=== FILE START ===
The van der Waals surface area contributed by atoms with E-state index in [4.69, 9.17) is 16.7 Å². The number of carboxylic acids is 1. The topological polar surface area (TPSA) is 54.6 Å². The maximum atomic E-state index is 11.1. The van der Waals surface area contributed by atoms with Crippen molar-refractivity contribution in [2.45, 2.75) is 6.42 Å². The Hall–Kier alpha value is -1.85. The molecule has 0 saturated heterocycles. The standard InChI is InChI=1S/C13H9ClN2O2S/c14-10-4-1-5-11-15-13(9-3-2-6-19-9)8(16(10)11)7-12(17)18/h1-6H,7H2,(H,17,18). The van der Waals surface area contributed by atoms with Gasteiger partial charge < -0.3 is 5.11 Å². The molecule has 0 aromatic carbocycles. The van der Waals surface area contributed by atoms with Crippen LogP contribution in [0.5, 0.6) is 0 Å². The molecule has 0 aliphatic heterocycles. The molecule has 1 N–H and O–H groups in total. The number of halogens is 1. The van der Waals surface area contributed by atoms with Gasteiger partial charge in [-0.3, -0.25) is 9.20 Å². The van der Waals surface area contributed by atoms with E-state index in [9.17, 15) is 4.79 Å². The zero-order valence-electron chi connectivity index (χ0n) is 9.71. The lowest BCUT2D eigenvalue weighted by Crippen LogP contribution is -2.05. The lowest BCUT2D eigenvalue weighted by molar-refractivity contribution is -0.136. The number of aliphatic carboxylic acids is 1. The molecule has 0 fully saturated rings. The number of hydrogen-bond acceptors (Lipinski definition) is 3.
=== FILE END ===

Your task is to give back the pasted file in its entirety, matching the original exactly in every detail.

The van der Waals surface area contributed by atoms with E-state index in [4.69, 9.17) is 16.7 Å². The number of carboxylic acids is 1. The topological polar surface area (TPSA) is 54.6 Å². The maximum atomic E-state index is 11.1. The van der Waals surface area contributed by atoms with Crippen molar-refractivity contribution in [2.45, 2.75) is 6.42 Å². The Hall–Kier alpha value is -1.85. The molecule has 0 saturated heterocycles. The standard InChI is InChI=1S/C13H9ClN2O2S/c14-10-4-1-5-11-15-13(9-3-2-6-19-9)8(16(10)11)7-12(17)18/h1-6H,7H2,(H,17,18). The van der Waals surface area contributed by atoms with Gasteiger partial charge < -0.3 is 5.11 Å². The molecule has 0 aromatic carbocycles. The van der Waals surface area contributed by atoms with Crippen LogP contribution in [0.5, 0.6) is 0 Å². The molecule has 0 aliphatic heterocycles. The molecule has 1 N–H and O–H groups in total. The number of halogens is 1. The van der Waals surface area contributed by atoms with Gasteiger partial charge in [-0.3, -0.25) is 9.20 Å². The van der Waals surface area contributed by atoms with E-state index in [9.17, 15) is 4.79 Å². The zero-order valence-electron chi connectivity index (χ0n) is 9.71. The lowest BCUT2D eigenvalue weighted by Crippen LogP contribution is -2.05. The lowest BCUT2D eigenvalue weighted by molar-refractivity contribution is -0.136. The number of aliphatic carboxylic acids is 1. The molecule has 0 fully saturated rings. The number of hydrogen-bond acceptors (Lipinski definition) is 3.